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No one, not even Matiang'i can be excused for breaking the law

EDITORIAL
By The Standard | April 5th 2018
Interior CS Fred Matiang’i when he appeared before the National Assembly Committee on Administration and National Security at Continental House, Nairobi. [Photo by Boniface Okendo/Standard]

A culture of defiance is taking root in the country. On Tuesday this week, the Senate Public Accounts and Investment Committee (PAIC) ordered Inspector General of Police Joseph Boinnet to produce before it the directors of three firms mentioned in a Sh3.3 billion land deal involving the Ministry of Education.

After the directors failed to appear before it, the committee fined them Sh500, 000. By whatever considerations, this was a mere slap on the wrist for the directors. Meru Senator Mithika Linturi later described the director's snubbing of the summons as contempt of the house.

This is symptomatic of what is fast becoming the norm. Leading the way in failing to honour summons by parliamentary committees and court orders is the Executive, yet it has a duty to defend the law irrespective of the circumstances or who is involved. Too many times, Cabinet Secretaries and PSs have simply ignored parliamentary committee summons on important national issues and gotten away with it.

Perhaps what has shocked the nation more is the open disdain for the law exhibited by high ranking government officials who, without fear of retribution, have ignored court orders on several occasions. After the government confiscated Miguna Miguna’s passport and deported him to Canada in February, his lawyers went to court seeking to have it returned, and to have his Kenyan nationality recognised. This led to the court granting them their prayers. In fact, the Immigration Department was ordered to deposit Miguna’s passport with the court. It did not.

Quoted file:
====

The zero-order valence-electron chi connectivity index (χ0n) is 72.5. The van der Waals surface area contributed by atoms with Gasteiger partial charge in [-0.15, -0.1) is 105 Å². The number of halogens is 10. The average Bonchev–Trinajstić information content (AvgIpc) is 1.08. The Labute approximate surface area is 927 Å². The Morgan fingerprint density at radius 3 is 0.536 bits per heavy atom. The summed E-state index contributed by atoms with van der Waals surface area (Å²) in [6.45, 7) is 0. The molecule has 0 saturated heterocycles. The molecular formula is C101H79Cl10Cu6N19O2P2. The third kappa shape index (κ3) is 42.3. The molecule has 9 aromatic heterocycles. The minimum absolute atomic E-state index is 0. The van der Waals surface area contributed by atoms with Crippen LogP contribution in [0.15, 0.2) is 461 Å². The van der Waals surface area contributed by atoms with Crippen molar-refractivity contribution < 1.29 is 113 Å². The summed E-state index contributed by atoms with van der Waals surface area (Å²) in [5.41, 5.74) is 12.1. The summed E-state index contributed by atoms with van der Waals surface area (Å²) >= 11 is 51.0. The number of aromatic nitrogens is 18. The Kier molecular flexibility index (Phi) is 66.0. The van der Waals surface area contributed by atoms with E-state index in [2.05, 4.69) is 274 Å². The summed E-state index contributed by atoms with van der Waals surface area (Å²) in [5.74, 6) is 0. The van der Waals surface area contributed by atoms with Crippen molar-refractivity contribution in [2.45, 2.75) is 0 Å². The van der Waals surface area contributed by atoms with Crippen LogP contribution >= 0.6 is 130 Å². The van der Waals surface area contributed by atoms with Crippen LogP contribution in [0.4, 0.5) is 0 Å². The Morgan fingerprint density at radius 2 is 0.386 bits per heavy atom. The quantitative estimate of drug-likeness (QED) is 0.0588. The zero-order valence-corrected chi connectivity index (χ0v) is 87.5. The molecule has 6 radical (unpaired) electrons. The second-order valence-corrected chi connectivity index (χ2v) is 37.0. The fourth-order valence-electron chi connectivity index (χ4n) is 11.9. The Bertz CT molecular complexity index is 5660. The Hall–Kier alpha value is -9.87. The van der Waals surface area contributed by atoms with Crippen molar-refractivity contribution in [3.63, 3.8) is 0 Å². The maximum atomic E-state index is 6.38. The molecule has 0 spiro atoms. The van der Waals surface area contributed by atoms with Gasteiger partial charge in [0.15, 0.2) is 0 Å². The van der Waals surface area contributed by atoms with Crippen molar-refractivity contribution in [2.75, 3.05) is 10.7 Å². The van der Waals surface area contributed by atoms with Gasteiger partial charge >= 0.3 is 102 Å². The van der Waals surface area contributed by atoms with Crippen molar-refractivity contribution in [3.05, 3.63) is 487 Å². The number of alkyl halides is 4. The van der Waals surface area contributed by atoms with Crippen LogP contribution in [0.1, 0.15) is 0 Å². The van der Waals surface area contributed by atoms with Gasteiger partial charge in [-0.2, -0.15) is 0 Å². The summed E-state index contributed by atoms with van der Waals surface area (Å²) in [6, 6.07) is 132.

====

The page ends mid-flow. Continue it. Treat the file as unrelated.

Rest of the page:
Twice, the Cabinet Secretary for Interior Fred Matiang’I, the Inspector General of Police and the Director of Immigration were asked to produce the self-declared General of the outlawed NRM in court but failed. When directed to present themselves in court, they disdainfully failed to do so, attracting a fine of Sh200, 000 each.

Appearing before a parliamentary committee on Tuesday, Dr Matiang’i chose to accuse the Judiciary of schemes against the government, rather than ventilate on the Miguna saga. But then, even if the Judiciary is infiltrated by a clique of ‘evil” judges as he claimed, Dr Matiang’i and his two co-accused should have obeyed the law from the outset when they were asked to produce Miguna after his arrest on February 2. By all means, we disagree with Miguna Miguna, but we recognize that we must all submit to the rule of law. Two wrongs never made a right.

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